Sometimes the source code leaves a bit to be desired in structure and readability: anonymous inner classes and other deep nesting blocks sometimes makes it difficult to follow; inheritance is often used where composition would have been be better; the Collections classes could have been used over arrays in many places. All of this might come back to haunt the developers later, for now they seem to be plowing on.
At least the basics are straight forward. The following code will read a test walled from disk, or create a new one if it does not already exist. The TestNet3 block chain and network is used. Since the bitcoinj library relies heavily on the Google Guava (com.google.common) classes, there are frequent artifacts of the threading and callback handling showing up. In this example, we want the code to block and wait, therefore the extra await-functions are required.
The nice thing about the test block chain is that it is a real public live block chain, with miners and a block chain explorer, but with no value in the coins. In fact, you can get free coins to test with from faucet.xeno-genesis.com or tpfaucet.appspot.com. (The latter has been timing out over the last days).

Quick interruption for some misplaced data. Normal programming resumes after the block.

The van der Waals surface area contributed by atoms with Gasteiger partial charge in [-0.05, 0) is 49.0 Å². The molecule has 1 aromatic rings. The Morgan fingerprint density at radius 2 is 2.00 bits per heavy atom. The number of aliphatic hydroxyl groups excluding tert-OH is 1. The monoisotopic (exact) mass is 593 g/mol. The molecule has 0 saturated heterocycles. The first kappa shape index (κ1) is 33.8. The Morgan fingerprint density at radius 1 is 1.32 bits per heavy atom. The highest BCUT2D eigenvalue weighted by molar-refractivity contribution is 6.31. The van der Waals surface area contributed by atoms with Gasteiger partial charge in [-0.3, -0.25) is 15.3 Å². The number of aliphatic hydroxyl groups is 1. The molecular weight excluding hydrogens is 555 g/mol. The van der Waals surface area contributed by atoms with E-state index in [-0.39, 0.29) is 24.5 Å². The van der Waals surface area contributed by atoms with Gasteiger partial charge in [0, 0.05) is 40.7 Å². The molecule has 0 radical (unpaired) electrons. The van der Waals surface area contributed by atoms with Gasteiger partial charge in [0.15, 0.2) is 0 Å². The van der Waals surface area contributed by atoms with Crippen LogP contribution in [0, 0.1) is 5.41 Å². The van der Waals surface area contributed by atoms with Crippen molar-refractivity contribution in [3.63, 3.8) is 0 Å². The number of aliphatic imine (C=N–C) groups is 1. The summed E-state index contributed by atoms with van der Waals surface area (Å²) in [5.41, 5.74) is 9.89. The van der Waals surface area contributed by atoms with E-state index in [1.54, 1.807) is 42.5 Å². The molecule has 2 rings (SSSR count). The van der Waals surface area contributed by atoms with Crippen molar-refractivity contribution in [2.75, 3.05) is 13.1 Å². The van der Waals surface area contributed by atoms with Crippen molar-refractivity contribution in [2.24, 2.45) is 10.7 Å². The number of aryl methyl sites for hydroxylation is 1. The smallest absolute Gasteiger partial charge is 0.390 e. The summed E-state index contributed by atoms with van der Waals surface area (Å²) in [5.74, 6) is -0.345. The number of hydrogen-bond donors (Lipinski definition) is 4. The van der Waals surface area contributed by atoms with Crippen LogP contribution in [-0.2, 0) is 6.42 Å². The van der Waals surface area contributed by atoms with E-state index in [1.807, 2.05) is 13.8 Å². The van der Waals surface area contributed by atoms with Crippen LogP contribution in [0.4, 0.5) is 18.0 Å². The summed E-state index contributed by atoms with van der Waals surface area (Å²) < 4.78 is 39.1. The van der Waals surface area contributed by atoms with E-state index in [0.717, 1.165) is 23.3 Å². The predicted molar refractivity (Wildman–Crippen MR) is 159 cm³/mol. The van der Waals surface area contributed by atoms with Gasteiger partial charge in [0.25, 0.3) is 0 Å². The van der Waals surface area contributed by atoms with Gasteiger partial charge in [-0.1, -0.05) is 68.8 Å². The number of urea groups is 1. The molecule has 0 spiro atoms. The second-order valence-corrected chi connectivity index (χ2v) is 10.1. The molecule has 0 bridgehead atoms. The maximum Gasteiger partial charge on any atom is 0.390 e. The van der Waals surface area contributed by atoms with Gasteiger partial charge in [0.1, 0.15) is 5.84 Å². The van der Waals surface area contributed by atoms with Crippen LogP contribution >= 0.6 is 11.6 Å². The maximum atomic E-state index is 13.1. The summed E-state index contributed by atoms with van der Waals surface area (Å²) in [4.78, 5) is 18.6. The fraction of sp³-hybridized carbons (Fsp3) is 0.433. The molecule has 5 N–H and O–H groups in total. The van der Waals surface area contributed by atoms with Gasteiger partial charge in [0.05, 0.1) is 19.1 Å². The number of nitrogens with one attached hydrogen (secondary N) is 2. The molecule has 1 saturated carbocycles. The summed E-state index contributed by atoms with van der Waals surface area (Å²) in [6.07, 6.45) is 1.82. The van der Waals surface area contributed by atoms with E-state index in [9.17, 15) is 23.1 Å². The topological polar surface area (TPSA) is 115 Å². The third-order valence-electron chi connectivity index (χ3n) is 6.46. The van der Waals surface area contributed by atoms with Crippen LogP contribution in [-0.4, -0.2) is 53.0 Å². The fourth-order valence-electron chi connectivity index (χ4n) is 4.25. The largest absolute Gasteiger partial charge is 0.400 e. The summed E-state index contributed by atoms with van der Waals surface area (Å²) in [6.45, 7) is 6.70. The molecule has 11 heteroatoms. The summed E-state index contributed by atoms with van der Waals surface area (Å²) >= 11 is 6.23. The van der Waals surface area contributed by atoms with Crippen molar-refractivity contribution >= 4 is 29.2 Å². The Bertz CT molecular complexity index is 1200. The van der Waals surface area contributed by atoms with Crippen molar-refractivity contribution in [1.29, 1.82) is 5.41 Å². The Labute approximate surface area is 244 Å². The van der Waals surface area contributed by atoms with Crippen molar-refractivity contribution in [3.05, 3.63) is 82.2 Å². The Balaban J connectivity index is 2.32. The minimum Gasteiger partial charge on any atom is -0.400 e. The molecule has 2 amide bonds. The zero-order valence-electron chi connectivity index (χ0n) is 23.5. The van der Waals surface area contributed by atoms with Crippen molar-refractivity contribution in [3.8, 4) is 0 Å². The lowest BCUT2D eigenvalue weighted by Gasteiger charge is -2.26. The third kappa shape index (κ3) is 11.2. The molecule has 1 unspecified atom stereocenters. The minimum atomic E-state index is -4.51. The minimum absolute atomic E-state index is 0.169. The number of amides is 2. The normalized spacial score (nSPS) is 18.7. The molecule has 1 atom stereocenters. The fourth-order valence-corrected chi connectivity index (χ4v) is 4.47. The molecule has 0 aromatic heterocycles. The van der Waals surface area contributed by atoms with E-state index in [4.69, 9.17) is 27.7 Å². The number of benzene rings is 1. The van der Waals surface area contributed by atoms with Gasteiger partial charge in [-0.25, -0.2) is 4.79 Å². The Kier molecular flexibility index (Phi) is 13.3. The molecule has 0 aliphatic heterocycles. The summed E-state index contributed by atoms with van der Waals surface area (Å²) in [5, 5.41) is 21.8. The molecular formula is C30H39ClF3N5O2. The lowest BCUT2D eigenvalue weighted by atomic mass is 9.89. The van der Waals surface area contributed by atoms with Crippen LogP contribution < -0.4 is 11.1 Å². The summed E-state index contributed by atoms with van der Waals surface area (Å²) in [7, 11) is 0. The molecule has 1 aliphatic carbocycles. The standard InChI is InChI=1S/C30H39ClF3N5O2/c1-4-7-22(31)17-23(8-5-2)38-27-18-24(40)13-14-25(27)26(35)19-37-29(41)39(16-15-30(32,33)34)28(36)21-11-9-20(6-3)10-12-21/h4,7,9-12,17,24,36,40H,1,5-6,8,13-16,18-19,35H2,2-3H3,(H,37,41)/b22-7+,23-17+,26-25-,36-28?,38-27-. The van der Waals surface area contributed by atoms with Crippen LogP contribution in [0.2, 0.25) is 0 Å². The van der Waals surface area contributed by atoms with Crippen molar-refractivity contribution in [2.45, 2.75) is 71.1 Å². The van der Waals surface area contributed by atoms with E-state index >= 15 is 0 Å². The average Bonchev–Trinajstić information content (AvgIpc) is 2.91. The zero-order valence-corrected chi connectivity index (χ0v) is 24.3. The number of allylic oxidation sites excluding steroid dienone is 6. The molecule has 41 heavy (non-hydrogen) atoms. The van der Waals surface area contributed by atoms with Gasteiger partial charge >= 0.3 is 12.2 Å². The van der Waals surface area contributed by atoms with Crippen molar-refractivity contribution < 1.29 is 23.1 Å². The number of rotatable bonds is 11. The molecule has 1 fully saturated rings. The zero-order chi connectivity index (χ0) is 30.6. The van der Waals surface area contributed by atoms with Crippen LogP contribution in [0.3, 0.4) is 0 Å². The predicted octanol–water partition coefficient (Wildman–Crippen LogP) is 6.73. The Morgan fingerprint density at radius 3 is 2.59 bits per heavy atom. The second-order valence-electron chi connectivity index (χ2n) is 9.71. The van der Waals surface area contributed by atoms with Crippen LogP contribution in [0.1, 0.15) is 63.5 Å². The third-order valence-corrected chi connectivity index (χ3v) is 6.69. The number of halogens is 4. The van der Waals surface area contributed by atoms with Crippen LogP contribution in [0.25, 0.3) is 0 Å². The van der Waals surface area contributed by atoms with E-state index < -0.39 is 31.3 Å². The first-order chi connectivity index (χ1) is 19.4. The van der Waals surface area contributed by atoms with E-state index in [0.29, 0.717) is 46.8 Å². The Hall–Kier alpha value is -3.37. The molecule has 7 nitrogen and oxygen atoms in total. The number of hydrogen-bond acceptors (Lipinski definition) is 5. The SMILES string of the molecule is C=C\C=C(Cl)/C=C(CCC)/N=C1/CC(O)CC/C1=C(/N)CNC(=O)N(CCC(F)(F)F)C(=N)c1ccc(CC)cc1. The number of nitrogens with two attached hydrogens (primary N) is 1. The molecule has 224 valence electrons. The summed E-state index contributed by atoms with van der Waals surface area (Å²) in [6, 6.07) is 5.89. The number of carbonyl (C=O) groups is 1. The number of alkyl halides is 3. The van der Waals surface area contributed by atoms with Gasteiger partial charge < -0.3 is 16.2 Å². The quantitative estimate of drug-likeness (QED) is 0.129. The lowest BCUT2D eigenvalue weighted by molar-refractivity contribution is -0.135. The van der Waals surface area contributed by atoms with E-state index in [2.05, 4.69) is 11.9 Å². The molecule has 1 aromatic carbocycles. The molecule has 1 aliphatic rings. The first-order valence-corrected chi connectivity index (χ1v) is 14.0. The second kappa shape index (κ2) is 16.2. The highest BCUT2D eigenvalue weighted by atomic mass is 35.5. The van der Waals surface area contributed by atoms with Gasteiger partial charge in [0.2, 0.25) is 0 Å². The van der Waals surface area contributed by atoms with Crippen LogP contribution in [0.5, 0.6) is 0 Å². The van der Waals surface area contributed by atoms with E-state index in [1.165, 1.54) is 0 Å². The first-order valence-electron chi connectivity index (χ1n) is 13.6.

To get some free test coins, run the following code, wait for the prompt which shows the next receiving address, and head over to faucet.xeno-genesis.com to ask them to send some money there. It should show up as received within a few seconds. Your wallet now contains some coins.
Since the test network is a real network with real miners, it’s good etiquette to return your test coins to the pool for others to use once you’re done with them. The following code takes care of that, returning them to the TP Faucet default return address “n2eMqTT929pb1RDNuqEnxdaLau1rxy3efi”. You can return all your coins, or just a fraction if you want to experiment more. This will also wait a few seconds for the callback confirmation.